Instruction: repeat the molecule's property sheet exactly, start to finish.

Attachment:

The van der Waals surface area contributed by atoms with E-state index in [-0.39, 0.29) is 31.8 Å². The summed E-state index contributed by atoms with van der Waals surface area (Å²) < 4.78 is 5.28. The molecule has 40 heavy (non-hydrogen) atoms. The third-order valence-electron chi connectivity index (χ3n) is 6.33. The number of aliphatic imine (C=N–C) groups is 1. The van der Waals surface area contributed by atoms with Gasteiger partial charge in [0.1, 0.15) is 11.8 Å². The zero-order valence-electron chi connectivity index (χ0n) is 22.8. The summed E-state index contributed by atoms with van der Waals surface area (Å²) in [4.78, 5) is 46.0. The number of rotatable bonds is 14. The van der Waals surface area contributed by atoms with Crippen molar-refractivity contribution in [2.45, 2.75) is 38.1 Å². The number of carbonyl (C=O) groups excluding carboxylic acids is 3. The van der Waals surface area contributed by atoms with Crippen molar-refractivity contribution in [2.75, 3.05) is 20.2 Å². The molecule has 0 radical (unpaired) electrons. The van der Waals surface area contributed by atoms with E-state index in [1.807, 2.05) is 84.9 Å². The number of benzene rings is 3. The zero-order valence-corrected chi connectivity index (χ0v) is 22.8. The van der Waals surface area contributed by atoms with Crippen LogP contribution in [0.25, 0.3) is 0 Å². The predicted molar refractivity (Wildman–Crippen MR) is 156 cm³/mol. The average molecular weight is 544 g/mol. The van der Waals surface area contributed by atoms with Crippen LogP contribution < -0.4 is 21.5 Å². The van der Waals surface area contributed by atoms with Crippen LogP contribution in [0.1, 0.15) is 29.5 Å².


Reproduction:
The van der Waals surface area contributed by atoms with E-state index in [-0.39, 0.29) is 31.8 Å². The summed E-state index contributed by atoms with van der Waals surface area (Å²) < 4.78 is 5.28. The molecule has 40 heavy (non-hydrogen) atoms. The third-order valence-electron chi connectivity index (χ3n) is 6.33. The number of aliphatic imine (C=N–C) groups is 1. The van der Waals surface area contributed by atoms with Gasteiger partial charge in [0.1, 0.15) is 11.8 Å². The zero-order valence-electron chi connectivity index (χ0n) is 22.8. The summed E-state index contributed by atoms with van der Waals surface area (Å²) in [4.78, 5) is 46.0. The number of rotatable bonds is 14. The van der Waals surface area contributed by atoms with Crippen molar-refractivity contribution in [2.45, 2.75) is 38.1 Å². The number of carbonyl (C=O) groups excluding carboxylic acids is 3. The van der Waals surface area contributed by atoms with Crippen molar-refractivity contribution in [2.75, 3.05) is 20.2 Å². The molecule has 0 radical (unpaired) electrons. The van der Waals surface area contributed by atoms with E-state index in [1.807, 2.05) is 84.9 Å². The number of benzene rings is 3. The zero-order valence-corrected chi connectivity index (χ0v) is 22.8. The van der Waals surface area contributed by atoms with Crippen LogP contribution in [0.25, 0.3) is 0 Å². The predicted molar refractivity (Wildman–Crippen MR) is 156 cm³/mol. The average molecular weight is 544 g/mol. The van der Waals surface area contributed by atoms with Crippen LogP contribution < -0.4 is 21.5 Å². The van der Waals surface area contributed by atoms with Crippen LogP contribution in [0.1, 0.15) is 29.5 Å².